I doubt many in Hopkinsville listen to Friday Night Kentucky, though I have been told it airs, Sunday morning, on WHOP, at 6:30 a.m., CST. I am not up that early on Sunday mornings, so I don’t know.
Not many in Hopkinsville will bother to read this article. That is why our editorial board frowns on me covering the Tigers; that, and the 1-7 thing.
My preseason prediction was the Tiger football team would be terrible. In spite of the team’s lackluster record, I was wrong.
The Tigers record is “terrible.” However, any team which can play the Logan County Cougars (6-2, 3-1) to within a single point, can’t be a terrible football team.
The reason for the team’s progression and development is directly related to the progression and development of its ’25, QB John Aiden King. King appears to be the heart and sole of the ball club.
King has resurrected the Tiger passing game and, with it, has added a dimension to a ground-game not many teams previously struggled to contain. Opponents, these days, are finding that offense much more formidable.
Containing any attack, with a singular dimension, is much easier than having to make decisions for fear of getting exploited. Defenses which have to act are slower than defenses reacting on the playing field.
Action requires planning and fore-thought. Reaction is an athlete’s just being an athlete, just being a “football player.”
Friday night, The King did something I would have believed inconceivable prior to the Cougar-game. The King, led a 1-6 ball club, who’s only win was against a 2-6 Calloway team (with an RPI just seven-spots from the very bottom of the entire 4A classification), to within a single point of knocking off the No. 2 team in District 1 (and a team ranked much of the season in the Media’s weekly, 4A, top-10 poll with an RPI 13th in the classification).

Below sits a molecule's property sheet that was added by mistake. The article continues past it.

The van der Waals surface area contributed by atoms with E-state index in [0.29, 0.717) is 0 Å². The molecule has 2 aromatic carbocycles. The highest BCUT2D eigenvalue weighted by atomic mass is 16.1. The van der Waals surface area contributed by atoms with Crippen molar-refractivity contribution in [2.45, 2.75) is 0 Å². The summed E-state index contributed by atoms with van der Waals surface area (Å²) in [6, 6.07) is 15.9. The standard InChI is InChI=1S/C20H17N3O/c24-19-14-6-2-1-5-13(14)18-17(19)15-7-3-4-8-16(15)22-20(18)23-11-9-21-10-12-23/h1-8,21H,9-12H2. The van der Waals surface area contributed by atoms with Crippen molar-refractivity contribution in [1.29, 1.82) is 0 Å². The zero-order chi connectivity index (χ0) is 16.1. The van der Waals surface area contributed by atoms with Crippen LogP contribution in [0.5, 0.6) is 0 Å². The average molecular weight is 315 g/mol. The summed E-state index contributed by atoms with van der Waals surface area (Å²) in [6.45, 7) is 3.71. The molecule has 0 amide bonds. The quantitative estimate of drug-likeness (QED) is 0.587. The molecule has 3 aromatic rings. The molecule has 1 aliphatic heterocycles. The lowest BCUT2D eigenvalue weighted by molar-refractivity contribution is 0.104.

We picked the game. We had Logan giving the Tigers 28-points.
We picked it devoid of animus. We felt we were being charitable to the Tigers. We really thought Logan would run the clock.
Logan left the “Stadium of Champions,” in Hopkinsville, with a 6-2 mark and a 3-1 district record. The Cougars did not leave the stadium resounding the emphatic statement it traveled from Russellville to make.
Now the remainder of the season, for both squads, appears straight forward. The Cougars finish with Warren East and South Warren.
We believe Logan will be favored, however slightly (4-points), to beat Warren East. Logan will be heavy underdogs against South Warren (34-points).
Hopkinsville also has two games remaining. The game with Allen-County Scottsville (ACS), should Hoptown win, may put the Tigers in the playoffs.
The Tigers are a 3-point underdog to ACS. The Tigers travel to Louisville for a finale with a 6A squad, in Pleasure Ridge Park (PRP), which just played the pants off duPont Manual, before succumbing by 16-points.
PRP beat the classification’s defending champion, Bullitt East (7-1, 2-0), back on August 26. The Panthers have been regularly ranked among the top-10 football teams in Kentucky’s highest classification.
We don’t see the Tigers winning out. We do believe the Tigers will beat ACS, something we wouldn’t have believed possible just a few short weeks prior.
Should the Tigers make the playoffs at 2-8, underline them. This would be a possible four versus one upset which might well shock the Kentucky, high school, football world.
Calpreps.com predicts: Pleasure Ridge Park 38 (97%), Hopkinsville (KY) 7 (3%)
The Tigers pulling a four over one is possible. For that matter, the Tigers may sneak up on a PRP team overlooking the potentially 2-7 visitors.
With how the Tigers have played coming down the “home stretch,” anything appears possible. Just keep following “The King.”
This is Friday Night Fletch, reporting for KPGFootball, reminding you to PLAY THROUGH THE WHISTLE!